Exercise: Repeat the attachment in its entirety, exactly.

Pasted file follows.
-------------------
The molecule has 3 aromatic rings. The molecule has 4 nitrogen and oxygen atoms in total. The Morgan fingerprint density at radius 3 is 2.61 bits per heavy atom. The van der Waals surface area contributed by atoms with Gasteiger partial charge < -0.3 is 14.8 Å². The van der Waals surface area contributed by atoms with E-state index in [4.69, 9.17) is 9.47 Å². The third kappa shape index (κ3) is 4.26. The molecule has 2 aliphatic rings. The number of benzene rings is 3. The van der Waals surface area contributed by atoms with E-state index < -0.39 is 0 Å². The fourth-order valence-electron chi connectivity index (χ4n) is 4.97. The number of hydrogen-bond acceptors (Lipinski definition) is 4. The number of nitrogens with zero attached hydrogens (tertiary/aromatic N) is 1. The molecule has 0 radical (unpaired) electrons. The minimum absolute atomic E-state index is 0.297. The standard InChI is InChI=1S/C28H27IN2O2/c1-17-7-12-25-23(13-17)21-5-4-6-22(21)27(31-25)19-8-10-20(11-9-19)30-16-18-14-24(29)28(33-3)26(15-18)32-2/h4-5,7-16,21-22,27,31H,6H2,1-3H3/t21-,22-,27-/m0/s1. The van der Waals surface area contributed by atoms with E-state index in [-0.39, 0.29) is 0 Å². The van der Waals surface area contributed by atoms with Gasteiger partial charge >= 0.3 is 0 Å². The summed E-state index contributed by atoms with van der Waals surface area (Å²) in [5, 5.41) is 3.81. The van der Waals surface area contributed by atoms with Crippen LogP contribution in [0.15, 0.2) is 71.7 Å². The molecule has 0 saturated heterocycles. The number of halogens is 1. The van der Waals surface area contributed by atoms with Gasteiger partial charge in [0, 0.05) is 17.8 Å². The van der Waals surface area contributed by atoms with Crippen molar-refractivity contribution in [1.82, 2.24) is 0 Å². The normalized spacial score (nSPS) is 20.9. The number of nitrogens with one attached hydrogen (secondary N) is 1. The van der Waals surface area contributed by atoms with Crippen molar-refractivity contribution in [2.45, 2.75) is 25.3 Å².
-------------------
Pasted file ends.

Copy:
The molecule has 3 aromatic rings. The molecule has 4 nitrogen and oxygen atoms in total. The Morgan fingerprint density at radius 3 is 2.61 bits per heavy atom. The van der Waals surface area contributed by atoms with Gasteiger partial charge < -0.3 is 14.8 Å². The van der Waals surface area contributed by atoms with E-state index in [4.69, 9.17) is 9.47 Å². The third kappa shape index (κ3) is 4.26. The molecule has 2 aliphatic rings. The number of benzene rings is 3. The van der Waals surface area contributed by atoms with E-state index < -0.39 is 0 Å². The fourth-order valence-electron chi connectivity index (χ4n) is 4.97. The number of hydrogen-bond acceptors (Lipinski definition) is 4. The number of nitrogens with zero attached hydrogens (tertiary/aromatic N) is 1. The molecule has 0 radical (unpaired) electrons. The minimum absolute atomic E-state index is 0.297. The standard InChI is InChI=1S/C28H27IN2O2/c1-17-7-12-25-23(13-17)21-5-4-6-22(21)27(31-25)19-8-10-20(11-9-19)30-16-18-14-24(29)28(33-3)26(15-18)32-2/h4-5,7-16,21-22,27,31H,6H2,1-3H3/t21-,22-,27-/m0/s1. The van der Waals surface area contributed by atoms with E-state index in [-0.39, 0.29) is 0 Å². The van der Waals surface area contributed by atoms with Gasteiger partial charge >= 0.3 is 0 Å². The summed E-state index contributed by atoms with van der Waals surface area (Å²) in [5, 5.41) is 3.81. The van der Waals surface area contributed by atoms with Crippen LogP contribution in [0.15, 0.2) is 71.7 Å². The molecule has 0 saturated heterocycles. The number of halogens is 1. The van der Waals surface area contributed by atoms with Gasteiger partial charge in [0, 0.05) is 17.8 Å². The van der Waals surface area contributed by atoms with Crippen molar-refractivity contribution in [1.82, 2.24) is 0 Å². The normalized spacial score (nSPS) is 20.9. The number of nitrogens with one attached hydrogen (secondary N) is 1. The van der Waals surface area contributed by atoms with Crippen molar-refractivity contribution in [2.45, 2.75) is 25.3 Å².